Science and Society Series
Convenor: John Beatty, Department of Philosophy
Dates: Sept 6, Oct 4, Nov 1, Jan 3, Feb 7, March 7
Science and Society features speakers from the constituent areas of Science and Technology Studies: history, philosophy, sociology, rhetoric, cultural and critical studies of science and technology. The talks discuss issues in science and technology as human practices and are aimed at issues of wide appeal and relevance.
HUMAN EVOLUTION, COGNITION AND CULTURE: The Evolution of Religion, Morality and Cooperation
Convenors: , Department of Asian Studies; Matthew Bedke, Department of Philosophy, , Department of Anthropology and Sociology, SFU; Kiley Hamlin, Department of Psychology, , Department of Psychology; Joe Henrich, Department of Psychology;, Department of Psychology; Ted Slingerland, Department of Asian Studies
Dates: Sept 10, Oct 1, Nov 5, Jan 7, Feb 4, March 4
The evolutionary and cognitive sciences have recently experienced an explosion of work on religion, cooperation, and morality, and in particular on their interrelationships. The emerging framework promises to re-energize these long-languishing topics by bringing a fully interdisciplinary approach to these topics that synthesizes the integrative rigor and precision of the evolutionary sciences with the depth of history and ethnography. This series will feature both leading researchers on these topics from Vancouver and experts from across the globe.
Population Health Series
Convenor: , Department of Sociology
Dates: Oct 10, Nov 14, Jan 9, Feb 6, March 13
UBC is internationally recognized for its contributions to the creation of “Population Health” as an interdisciplinary field concerned with the powerful role of a host of non-medical determinants of health, development, and well-being across the life course, particularly social and economic factors. The Population Health Speakers Series aims to bring together faculty, students, practitioners and policymakers interested in these issues. The series will have a particular focus on the social sciences and their intersections with other disciplines within population health. Each monthly meeting will feature an invited scholar who is conducting cutting-edge research integrating innovative theoretical perspectives and/or developing novel methods for use in advancing population health science and improving practice and policy. The speaker's presentation and subsequent "brainstorming" dialogue with the audience will be aimed to appeal to a broad range of interests and have great potential for informing the ideas, research, and practices of faculty, students, and local agency representatives.
Eurasia States and Societies: Past and PResent
Convenors: Alexia Bloch, Department of Anthropology, and , Department of Political Science
Dates: Sept 27, Oct 29, Nov 15, Jan 24, Feb 28, March 28
This brand new series developed from an earlier lively but informal interdisciplinary discussion group of local faculty members and graduate students from the humanities and social sciences. Featuring talks by political scientists, anthropologists, historians, and an independent documentary filmmaker, this series will explore themes of how the past influences the present and future of the post-Communist Eurasian region, the role of memory in shaping contemporary identities, and the evolving nature of states in the region.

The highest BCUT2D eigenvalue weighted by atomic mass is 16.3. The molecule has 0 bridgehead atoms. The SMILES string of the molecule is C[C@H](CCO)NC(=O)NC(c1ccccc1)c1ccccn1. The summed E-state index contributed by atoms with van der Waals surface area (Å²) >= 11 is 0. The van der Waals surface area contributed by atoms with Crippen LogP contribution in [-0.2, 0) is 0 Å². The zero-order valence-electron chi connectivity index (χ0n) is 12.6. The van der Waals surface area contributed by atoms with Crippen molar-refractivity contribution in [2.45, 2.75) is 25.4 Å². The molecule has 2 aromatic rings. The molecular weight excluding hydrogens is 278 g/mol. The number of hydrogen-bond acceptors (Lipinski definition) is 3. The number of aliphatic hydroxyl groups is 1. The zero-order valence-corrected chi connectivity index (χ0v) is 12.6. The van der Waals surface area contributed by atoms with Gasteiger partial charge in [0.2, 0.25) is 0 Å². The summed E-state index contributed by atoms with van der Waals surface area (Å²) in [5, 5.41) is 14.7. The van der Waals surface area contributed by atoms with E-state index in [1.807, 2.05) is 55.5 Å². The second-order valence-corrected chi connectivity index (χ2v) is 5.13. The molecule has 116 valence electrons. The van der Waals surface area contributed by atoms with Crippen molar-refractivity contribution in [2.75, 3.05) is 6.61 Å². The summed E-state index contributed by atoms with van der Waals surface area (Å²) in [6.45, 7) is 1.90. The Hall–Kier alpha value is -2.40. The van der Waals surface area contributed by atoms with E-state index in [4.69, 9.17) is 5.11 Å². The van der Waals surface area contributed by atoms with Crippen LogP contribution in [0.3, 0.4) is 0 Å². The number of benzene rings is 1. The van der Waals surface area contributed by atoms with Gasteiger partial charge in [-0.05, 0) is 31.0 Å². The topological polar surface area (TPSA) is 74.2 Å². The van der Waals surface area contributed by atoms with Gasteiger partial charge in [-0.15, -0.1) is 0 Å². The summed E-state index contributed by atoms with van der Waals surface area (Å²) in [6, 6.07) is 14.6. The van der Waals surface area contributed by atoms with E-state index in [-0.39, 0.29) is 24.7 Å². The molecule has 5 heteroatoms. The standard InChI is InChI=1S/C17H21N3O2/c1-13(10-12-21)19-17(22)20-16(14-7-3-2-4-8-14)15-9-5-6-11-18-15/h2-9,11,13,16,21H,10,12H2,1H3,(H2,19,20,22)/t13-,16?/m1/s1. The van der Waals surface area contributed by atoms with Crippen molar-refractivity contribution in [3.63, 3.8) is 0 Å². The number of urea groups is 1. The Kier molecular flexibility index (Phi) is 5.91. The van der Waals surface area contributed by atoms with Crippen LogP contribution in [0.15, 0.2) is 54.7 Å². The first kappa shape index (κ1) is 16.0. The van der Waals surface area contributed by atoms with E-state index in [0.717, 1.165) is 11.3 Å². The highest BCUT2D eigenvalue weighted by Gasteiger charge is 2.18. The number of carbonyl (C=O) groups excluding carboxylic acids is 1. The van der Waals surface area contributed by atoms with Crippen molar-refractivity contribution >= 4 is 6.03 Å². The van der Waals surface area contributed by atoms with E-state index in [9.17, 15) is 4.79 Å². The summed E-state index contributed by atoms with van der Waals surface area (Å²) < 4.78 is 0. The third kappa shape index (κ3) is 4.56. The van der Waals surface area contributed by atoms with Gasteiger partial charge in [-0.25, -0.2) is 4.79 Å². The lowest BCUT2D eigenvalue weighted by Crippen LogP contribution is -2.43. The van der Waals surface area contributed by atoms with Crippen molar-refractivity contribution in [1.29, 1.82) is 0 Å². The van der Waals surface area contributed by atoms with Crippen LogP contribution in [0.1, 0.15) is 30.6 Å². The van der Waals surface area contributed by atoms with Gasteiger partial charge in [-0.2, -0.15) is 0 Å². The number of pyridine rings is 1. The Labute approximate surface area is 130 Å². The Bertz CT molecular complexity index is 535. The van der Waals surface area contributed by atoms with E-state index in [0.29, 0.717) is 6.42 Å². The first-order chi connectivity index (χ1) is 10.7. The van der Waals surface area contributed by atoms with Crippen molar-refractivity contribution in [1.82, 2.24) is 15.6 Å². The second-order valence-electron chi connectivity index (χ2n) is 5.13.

Early Music Vancouver is pleased to return this season for the fourth successive year with a series of Thursday evening chamber music concerts at the Coach House, featuring artists who will be appearing also in its Main Winter Series. These concerts will offer Green College residents and friends an opportunity to hear early music in the intimate and informal setting which is eminently suitable for the baroque and early classical repertoires performed in this series.
Composers' Collective Series
Convenor: , School of Music
The Composers’ Collective is a Vancouver-based organization for composers to promote and perform contemporary music. Their major goals are to nurture a community of creative musicians, to create opportunities where people interested in the arts can converge and learn from each other, to raise the profile of members’ artistic voices through public concerts and media exposure, to build connections to the wider artistic community by collaborating with other arts organizations in Vancouver, and to foster mentorship between established and emerging artists. The Composer's Collective Series at Green College will present modern music covering the entire contemporary stylistic spectrum, through performances by Canadian musicians and lectures by local composers. The performers and speakers will place contemporary music in the context of historical musical aesthetic movements, and will attempt to involve the public in the triumphs and challenges of a traditional art form in an ever-evolving cultural scene.